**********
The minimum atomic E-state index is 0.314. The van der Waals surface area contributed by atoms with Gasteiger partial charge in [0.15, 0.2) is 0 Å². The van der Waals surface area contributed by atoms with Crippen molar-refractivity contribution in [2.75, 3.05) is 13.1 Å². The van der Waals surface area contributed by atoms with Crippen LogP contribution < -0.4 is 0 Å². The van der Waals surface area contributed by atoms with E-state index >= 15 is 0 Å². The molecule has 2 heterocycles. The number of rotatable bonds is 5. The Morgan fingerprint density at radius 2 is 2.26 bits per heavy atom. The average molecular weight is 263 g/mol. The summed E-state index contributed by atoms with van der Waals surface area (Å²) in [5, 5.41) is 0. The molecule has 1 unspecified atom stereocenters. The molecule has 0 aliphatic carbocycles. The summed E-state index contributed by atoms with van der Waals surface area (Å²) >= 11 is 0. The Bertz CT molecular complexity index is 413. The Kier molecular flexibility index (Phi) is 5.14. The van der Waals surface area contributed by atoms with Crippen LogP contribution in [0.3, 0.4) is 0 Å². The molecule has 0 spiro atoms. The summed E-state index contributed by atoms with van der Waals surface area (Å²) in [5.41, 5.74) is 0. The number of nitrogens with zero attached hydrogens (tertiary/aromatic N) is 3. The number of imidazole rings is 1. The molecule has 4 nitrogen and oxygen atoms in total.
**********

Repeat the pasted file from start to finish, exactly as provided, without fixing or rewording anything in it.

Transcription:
The minimum atomic E-state index is 0.314. The van der Waals surface area contributed by atoms with Gasteiger partial charge in [0.15, 0.2) is 0 Å². The van der Waals surface area contributed by atoms with Crippen molar-refractivity contribution in [2.75, 3.05) is 13.1 Å². The van der Waals surface area contributed by atoms with Crippen LogP contribution < -0.4 is 0 Å². The van der Waals surface area contributed by atoms with E-state index >= 15 is 0 Å². The molecule has 2 heterocycles. The number of rotatable bonds is 5. The Morgan fingerprint density at radius 2 is 2.26 bits per heavy atom. The average molecular weight is 263 g/mol. The summed E-state index contributed by atoms with van der Waals surface area (Å²) in [5, 5.41) is 0. The molecule has 1 unspecified atom stereocenters. The molecule has 0 aliphatic carbocycles. The summed E-state index contributed by atoms with van der Waals surface area (Å²) >= 11 is 0. The Bertz CT molecular complexity index is 413. The Kier molecular flexibility index (Phi) is 5.14. The van der Waals surface area contributed by atoms with Crippen LogP contribution in [0.3, 0.4) is 0 Å². The molecule has 0 spiro atoms. The summed E-state index contributed by atoms with van der Waals surface area (Å²) in [5.41, 5.74) is 0. The number of nitrogens with zero attached hydrogens (tertiary/aromatic N) is 3. The number of imidazole rings is 1. The molecule has 4 nitrogen and oxygen atoms in total.